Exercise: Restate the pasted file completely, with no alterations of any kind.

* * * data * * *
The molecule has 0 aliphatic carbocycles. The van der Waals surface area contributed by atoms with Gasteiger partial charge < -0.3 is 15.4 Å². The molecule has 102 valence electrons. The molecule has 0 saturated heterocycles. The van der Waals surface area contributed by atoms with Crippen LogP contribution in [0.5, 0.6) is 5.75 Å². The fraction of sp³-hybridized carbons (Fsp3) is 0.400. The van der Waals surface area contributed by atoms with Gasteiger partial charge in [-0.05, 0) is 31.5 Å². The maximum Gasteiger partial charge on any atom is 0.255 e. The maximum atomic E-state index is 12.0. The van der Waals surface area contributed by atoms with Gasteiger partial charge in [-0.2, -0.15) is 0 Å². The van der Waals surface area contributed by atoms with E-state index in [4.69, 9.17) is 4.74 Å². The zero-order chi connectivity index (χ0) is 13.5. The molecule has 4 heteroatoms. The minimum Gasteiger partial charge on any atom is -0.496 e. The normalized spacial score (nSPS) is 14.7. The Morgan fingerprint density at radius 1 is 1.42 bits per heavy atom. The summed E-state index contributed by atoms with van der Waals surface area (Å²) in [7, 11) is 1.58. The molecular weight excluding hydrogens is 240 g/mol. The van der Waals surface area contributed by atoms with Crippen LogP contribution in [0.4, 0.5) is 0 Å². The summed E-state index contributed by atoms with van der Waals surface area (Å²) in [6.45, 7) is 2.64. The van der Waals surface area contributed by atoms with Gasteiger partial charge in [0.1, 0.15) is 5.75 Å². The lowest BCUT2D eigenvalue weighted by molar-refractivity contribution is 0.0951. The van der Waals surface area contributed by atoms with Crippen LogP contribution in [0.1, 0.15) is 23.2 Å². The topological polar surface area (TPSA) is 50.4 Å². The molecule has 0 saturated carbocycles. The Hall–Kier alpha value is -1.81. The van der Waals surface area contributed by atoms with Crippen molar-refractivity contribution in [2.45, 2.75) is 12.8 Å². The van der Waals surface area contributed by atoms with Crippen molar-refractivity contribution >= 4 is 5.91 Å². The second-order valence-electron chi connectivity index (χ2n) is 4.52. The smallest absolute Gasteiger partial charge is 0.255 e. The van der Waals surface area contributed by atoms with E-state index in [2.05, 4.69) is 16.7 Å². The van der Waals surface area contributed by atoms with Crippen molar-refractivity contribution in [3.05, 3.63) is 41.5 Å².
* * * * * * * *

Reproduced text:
The molecule has 0 aliphatic carbocycles. The van der Waals surface area contributed by atoms with Gasteiger partial charge < -0.3 is 15.4 Å². The molecule has 102 valence electrons. The molecule has 0 saturated heterocycles. The van der Waals surface area contributed by atoms with Crippen LogP contribution in [0.5, 0.6) is 5.75 Å². The fraction of sp³-hybridized carbons (Fsp3) is 0.400. The van der Waals surface area contributed by atoms with Gasteiger partial charge in [-0.05, 0) is 31.5 Å². The maximum Gasteiger partial charge on any atom is 0.255 e. The maximum atomic E-state index is 12.0. The van der Waals surface area contributed by atoms with Gasteiger partial charge in [-0.2, -0.15) is 0 Å². The van der Waals surface area contributed by atoms with E-state index in [4.69, 9.17) is 4.74 Å². The zero-order chi connectivity index (χ0) is 13.5. The molecule has 4 heteroatoms. The minimum Gasteiger partial charge on any atom is -0.496 e. The normalized spacial score (nSPS) is 14.7. The Morgan fingerprint density at radius 1 is 1.42 bits per heavy atom. The summed E-state index contributed by atoms with van der Waals surface area (Å²) in [7, 11) is 1.58. The molecular weight excluding hydrogens is 240 g/mol. The van der Waals surface area contributed by atoms with Crippen LogP contribution in [0.4, 0.5) is 0 Å². The summed E-state index contributed by atoms with van der Waals surface area (Å²) in [6.45, 7) is 2.64. The van der Waals surface area contributed by atoms with Gasteiger partial charge in [0.1, 0.15) is 5.75 Å². The lowest BCUT2D eigenvalue weighted by molar-refractivity contribution is 0.0951. The van der Waals surface area contributed by atoms with Crippen LogP contribution in [0.1, 0.15) is 23.2 Å². The topological polar surface area (TPSA) is 50.4 Å². The molecule has 0 saturated carbocycles. The Hall–Kier alpha value is -1.81. The van der Waals surface area contributed by atoms with Crippen molar-refractivity contribution in [2.45, 2.75) is 12.8 Å². The van der Waals surface area contributed by atoms with Crippen molar-refractivity contribution >= 4 is 5.91 Å². The second-order valence-electron chi connectivity index (χ2n) is 4.52. The smallest absolute Gasteiger partial charge is 0.255 e. The van der Waals surface area contributed by atoms with E-state index in [2.05, 4.69) is 16.7 Å². The van der Waals surface area contributed by atoms with Crippen molar-refractivity contribution in [3.05, 3.63) is 41.5 Å².